7374 Scott Hall (office)
6225 Scott Hall (lab)
Dr. Pellett's research is aimed at understanding the biology of human herpesviruses and improving clinical outcomes of herpesvirus infections, with a focus on human cytomegalovirus (HCMV).
Dr. Ackerman's research involves mitochondrial oxidative phosphorylation with emphasis on the ATP synthase enzyme.
Dr. Akins' research involves microbiomics, fungal exosomes, molecular diagnostics, and antifungal resistance.
Dr. Brusilow studies the biochemistry and cell biology of neurodegeneration and the inflammatory response.
Dr. Edward's laboratory uses X-ray crystallography to elucidate the structure-function relationships of proteins.
Dr. Evans’ research has always focused on the structure and regulation of complex proteins and how they are controlled within the cell.
Dr. Gattis' research involves Computational Biology, Scientific Computing, and Matlab Programming.
Dr. He's research interest is to investigate the roles and molecular mechanisms of nucleotide binding oligomerization domain (NOD)-like receptors (NLRs) in immune responses.
Dr. Jackson's research interest is the molecular analysis of the Shiga toxin family of bacterial cytotoxins.
Dr. Kovari's research involves structure of HIV and hepatitis C virus proteins by x-ray crystallography, mechanisms of viral drug resistance, and human myelin protein zero.
Dr. Li's research involves stem cell biology, cell reprogramming, disease treatment, and cancer biology.
Dr. Mitra's research involves trace metals in biology.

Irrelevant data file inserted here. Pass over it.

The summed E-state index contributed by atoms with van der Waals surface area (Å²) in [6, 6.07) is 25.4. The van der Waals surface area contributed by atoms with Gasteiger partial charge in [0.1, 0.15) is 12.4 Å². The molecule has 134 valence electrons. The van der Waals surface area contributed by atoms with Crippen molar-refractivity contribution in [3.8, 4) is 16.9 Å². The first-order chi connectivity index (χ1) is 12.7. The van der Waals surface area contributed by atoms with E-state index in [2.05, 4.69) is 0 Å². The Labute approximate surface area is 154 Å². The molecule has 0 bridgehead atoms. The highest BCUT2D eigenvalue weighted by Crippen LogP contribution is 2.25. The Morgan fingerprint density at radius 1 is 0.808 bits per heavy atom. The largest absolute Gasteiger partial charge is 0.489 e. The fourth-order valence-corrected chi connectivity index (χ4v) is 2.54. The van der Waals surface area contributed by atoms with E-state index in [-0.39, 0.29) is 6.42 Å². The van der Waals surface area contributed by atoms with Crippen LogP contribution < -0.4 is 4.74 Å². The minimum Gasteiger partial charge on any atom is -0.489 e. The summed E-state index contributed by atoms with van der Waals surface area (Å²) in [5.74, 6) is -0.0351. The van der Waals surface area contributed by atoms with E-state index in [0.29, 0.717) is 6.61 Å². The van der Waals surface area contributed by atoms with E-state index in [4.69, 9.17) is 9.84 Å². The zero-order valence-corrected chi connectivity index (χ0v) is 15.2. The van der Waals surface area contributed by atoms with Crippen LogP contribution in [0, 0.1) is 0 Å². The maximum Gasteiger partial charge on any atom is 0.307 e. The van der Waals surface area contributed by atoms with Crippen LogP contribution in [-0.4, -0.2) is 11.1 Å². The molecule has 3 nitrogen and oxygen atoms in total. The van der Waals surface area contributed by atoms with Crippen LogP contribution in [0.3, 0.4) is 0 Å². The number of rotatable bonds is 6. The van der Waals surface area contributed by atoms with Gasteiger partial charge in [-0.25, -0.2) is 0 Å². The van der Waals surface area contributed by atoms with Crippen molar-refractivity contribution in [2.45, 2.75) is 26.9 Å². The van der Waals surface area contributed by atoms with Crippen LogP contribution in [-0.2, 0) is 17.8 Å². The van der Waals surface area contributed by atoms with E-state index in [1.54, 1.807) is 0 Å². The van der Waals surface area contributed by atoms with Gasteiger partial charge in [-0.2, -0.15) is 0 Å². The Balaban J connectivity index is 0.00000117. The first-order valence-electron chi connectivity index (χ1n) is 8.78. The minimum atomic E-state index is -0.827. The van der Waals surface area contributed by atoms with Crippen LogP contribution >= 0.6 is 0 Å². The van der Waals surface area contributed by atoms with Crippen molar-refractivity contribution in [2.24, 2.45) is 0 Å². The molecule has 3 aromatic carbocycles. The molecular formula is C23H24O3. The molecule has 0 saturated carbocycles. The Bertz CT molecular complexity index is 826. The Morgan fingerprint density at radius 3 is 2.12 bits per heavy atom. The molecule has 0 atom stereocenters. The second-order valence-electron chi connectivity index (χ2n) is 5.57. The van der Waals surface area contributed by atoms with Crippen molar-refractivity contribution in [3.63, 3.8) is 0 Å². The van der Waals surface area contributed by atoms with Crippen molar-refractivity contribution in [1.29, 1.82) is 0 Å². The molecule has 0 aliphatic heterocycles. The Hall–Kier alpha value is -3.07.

A primary focus of the Sebzda laboratory is discovering new ways to manipulate adaptive immune responses to improve disease outcome in humans.
Dr. Theis' lab takes a hologenomic approach to investigating pathogenic and beneficial host-microbe interactions within the realms of medicine and behavior.
Dr. Thipparthi's research includes the role of Sam68 in HIV-1 infection.
Dr. Tse's research emphasis is in autoimmunity and autoimmune diseases.
Dr. Wang's research involves structure and functions of apolipoproteins and lipoproteins, heart disease, alzheimer's disease, and the development of ultra-high resolution in cell structural biology techniques.
Dr. Withey's laboratory studies bacterial pathogenesis with an emphasis on the regulation of virulence gene expression.
Dr. Finley's research includes regulatory networks that control cell proliferation, cell cycle regulation during development in Drosophila, and high throughput technologies to study biological networks.
Dr. Huttemann's research includes cytochrome c and cytochrome c oxidase, the regulation of mitochondrial oxidative phosphorylation through cell signaling pathways, and mitochondria as a target for therapy and diagnostics in human diseases including ischemia reperfusion injury in the heart and brain and cancer.
Dr. Tseng's research interests include protein structure, function, classification and evolution.
Dr. Zhang's research involves cellular stress responses originated from the endoplasmic reticulum (ER) and/or mitochondria that modulate inflammation and metabolism that are associated with metabolic disease, autoimmune disease, and cancer.